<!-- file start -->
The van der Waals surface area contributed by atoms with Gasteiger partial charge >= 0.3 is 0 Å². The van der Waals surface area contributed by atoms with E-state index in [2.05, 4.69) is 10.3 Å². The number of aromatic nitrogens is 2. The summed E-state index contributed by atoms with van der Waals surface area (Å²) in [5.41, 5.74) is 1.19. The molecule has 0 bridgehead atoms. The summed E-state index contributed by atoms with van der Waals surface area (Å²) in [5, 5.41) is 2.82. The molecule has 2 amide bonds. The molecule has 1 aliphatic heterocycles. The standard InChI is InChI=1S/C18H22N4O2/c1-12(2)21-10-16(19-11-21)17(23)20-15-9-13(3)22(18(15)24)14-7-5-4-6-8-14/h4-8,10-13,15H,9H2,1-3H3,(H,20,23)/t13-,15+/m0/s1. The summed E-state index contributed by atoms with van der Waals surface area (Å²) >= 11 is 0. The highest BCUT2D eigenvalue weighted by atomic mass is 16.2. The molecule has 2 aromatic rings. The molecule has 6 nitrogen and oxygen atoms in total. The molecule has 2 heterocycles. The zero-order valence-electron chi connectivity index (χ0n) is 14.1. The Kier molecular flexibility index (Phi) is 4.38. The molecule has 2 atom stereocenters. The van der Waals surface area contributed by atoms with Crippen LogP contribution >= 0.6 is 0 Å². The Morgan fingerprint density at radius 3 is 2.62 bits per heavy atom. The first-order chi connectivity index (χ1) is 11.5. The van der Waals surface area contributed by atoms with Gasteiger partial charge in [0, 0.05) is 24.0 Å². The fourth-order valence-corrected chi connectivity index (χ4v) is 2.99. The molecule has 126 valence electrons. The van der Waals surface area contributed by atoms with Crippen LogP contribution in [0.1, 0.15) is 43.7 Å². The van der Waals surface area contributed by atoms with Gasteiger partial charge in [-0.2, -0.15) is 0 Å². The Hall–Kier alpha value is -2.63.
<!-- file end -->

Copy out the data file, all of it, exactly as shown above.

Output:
The van der Waals surface area contributed by atoms with Gasteiger partial charge >= 0.3 is 0 Å². The van der Waals surface area contributed by atoms with E-state index in [2.05, 4.69) is 10.3 Å². The number of aromatic nitrogens is 2. The summed E-state index contributed by atoms with van der Waals surface area (Å²) in [5.41, 5.74) is 1.19. The molecule has 0 bridgehead atoms. The summed E-state index contributed by atoms with van der Waals surface area (Å²) in [5, 5.41) is 2.82. The molecule has 2 amide bonds. The molecule has 1 aliphatic heterocycles. The standard InChI is InChI=1S/C18H22N4O2/c1-12(2)21-10-16(19-11-21)17(23)20-15-9-13(3)22(18(15)24)14-7-5-4-6-8-14/h4-8,10-13,15H,9H2,1-3H3,(H,20,23)/t13-,15+/m0/s1. The summed E-state index contributed by atoms with van der Waals surface area (Å²) >= 11 is 0. The highest BCUT2D eigenvalue weighted by atomic mass is 16.2. The molecule has 2 aromatic rings. The molecule has 6 nitrogen and oxygen atoms in total. The molecule has 2 heterocycles. The zero-order valence-electron chi connectivity index (χ0n) is 14.1. The Kier molecular flexibility index (Phi) is 4.38. The molecule has 2 atom stereocenters. The van der Waals surface area contributed by atoms with Crippen LogP contribution >= 0.6 is 0 Å². The Morgan fingerprint density at radius 3 is 2.62 bits per heavy atom. The first-order chi connectivity index (χ1) is 11.5. The van der Waals surface area contributed by atoms with Gasteiger partial charge in [0, 0.05) is 24.0 Å². The fourth-order valence-corrected chi connectivity index (χ4v) is 2.99. The molecule has 126 valence electrons. The van der Waals surface area contributed by atoms with Crippen LogP contribution in [0.1, 0.15) is 43.7 Å². The van der Waals surface area contributed by atoms with Gasteiger partial charge in [-0.2, -0.15) is 0 Å². The Hall–Kier alpha value is -2.63.